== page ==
25 July 2015Apple:
Every iPhone we’ve made — and we mean every single one — was built on the same belief. That a phone should be more than a collection of features. That, above all, a phone should be absolutely simple, beautiful, and magical to use.
A lot of people are put off by this kind of direct advertising, especially as Apple generally goes for something more subtle. Shot on iPhone is a perfect example of a sophisticated campaign that has strong implicit meanings without saying anything outright and it works well. Sometimes, though, you just have to tell people things directly which is where advertising like ‘Why iPhone’ exists. Also, you can’t sell the iPhone on camera quality alone which is a major disadvantage to the Shot on iPhone ads, they only relate to people interested in good photography.
In general, I think the idea of this new campaign is fine … but this web page is sloppily made. The fake iPhone has some weird jerky animations (see how the Passbook credit cards slide in) and features a Safari icon that doesn’t match either iOS 8 or iOS 9.1 Even the written copy is awkward. I highlighted one example on Twitter. You can consider the use of very informal language as a stylistic decision but the repetition of the word ‘sneak’ is just bad writing. Here’s another awkward example from the third ‘page’ of the site:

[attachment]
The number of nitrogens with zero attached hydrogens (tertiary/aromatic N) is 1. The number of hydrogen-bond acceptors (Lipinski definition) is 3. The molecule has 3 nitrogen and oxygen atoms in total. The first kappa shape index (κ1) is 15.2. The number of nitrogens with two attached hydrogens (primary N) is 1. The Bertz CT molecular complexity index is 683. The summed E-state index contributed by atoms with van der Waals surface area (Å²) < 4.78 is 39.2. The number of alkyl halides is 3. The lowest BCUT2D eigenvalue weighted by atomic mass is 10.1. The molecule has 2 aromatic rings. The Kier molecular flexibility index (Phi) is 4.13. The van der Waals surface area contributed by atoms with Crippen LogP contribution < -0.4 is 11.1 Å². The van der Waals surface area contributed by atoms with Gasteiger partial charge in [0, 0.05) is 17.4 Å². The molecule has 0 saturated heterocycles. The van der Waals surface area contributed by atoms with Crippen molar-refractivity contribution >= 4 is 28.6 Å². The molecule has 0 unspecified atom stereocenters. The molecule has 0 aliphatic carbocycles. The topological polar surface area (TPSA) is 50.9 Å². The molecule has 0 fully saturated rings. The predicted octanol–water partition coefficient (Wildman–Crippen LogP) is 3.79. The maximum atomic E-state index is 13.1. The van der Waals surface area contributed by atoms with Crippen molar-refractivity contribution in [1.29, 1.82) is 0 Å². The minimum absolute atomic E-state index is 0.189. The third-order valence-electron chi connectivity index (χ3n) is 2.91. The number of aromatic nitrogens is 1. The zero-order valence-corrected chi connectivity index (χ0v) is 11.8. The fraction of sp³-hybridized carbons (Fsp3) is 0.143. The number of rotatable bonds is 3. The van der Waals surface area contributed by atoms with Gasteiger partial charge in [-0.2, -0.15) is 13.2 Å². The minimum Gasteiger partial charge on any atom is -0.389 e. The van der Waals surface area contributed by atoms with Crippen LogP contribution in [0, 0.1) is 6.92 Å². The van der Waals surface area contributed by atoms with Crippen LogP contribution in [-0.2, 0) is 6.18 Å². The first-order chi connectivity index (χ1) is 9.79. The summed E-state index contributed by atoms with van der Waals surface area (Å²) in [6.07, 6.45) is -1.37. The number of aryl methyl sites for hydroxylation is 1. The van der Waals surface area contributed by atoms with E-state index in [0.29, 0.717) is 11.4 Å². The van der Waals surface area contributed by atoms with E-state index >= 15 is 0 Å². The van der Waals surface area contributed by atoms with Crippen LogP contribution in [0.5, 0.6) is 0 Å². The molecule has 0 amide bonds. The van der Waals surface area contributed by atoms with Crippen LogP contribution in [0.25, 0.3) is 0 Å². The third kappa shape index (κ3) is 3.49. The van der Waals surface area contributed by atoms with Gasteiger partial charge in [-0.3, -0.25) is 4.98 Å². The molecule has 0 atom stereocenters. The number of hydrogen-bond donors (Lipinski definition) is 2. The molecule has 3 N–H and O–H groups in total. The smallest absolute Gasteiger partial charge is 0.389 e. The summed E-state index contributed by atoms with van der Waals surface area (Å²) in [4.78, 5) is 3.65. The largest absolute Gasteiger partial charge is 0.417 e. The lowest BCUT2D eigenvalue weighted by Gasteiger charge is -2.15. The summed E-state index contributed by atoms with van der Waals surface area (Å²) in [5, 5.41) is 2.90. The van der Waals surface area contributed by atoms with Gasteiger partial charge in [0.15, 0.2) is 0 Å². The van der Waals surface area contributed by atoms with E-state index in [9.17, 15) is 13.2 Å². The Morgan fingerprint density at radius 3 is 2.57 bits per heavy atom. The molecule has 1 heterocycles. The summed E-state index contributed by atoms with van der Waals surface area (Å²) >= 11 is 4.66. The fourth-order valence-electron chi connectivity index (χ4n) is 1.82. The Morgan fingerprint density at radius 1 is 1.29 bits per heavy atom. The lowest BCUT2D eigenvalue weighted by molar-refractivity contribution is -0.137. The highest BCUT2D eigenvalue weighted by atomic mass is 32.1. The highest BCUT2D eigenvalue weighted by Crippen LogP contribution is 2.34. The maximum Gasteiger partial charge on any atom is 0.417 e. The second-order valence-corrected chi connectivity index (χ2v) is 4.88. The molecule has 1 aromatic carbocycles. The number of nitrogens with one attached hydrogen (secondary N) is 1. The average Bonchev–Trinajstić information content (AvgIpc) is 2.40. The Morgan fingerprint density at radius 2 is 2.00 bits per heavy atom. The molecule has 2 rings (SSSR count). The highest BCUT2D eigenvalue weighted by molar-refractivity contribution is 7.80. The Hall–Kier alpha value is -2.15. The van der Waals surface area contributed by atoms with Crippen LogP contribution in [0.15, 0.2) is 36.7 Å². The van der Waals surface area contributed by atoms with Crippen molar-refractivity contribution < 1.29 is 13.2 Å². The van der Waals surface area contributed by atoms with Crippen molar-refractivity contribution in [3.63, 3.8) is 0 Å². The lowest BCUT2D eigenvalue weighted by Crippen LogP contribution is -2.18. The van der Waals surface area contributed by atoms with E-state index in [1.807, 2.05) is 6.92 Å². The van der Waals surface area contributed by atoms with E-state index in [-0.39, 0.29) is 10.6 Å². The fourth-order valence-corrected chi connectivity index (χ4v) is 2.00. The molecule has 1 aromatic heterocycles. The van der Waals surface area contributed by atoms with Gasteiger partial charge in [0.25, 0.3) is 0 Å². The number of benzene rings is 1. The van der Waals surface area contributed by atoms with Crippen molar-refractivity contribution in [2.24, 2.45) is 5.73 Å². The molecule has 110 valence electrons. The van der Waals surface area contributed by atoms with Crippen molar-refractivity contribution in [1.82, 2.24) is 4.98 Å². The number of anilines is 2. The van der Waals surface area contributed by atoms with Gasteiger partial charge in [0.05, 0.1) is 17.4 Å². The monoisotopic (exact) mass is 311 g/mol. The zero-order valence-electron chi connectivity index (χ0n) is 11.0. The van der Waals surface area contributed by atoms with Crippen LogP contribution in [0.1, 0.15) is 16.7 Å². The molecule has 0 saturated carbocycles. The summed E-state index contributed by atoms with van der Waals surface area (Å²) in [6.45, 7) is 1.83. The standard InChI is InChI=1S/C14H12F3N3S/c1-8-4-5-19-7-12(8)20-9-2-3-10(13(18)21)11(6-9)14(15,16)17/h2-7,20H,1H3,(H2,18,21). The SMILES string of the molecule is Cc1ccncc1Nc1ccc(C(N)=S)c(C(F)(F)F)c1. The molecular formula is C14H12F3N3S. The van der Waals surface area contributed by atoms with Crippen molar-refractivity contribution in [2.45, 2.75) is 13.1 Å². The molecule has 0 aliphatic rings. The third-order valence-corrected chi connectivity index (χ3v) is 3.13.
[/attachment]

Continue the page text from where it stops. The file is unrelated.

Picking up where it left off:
What that means is, you don’t actually have to know what that means. All you have to do is use it to see that taking photos and videos on iPhone is really. Flippin’. Amazing.
Formal or informal, “flippin’ amazing” is not something I would deem appropriate for Apple ad copy.
1 The page also uses scroll-jacking which I hate. Unfortunately, Apple’s web team seems to love it at the moment.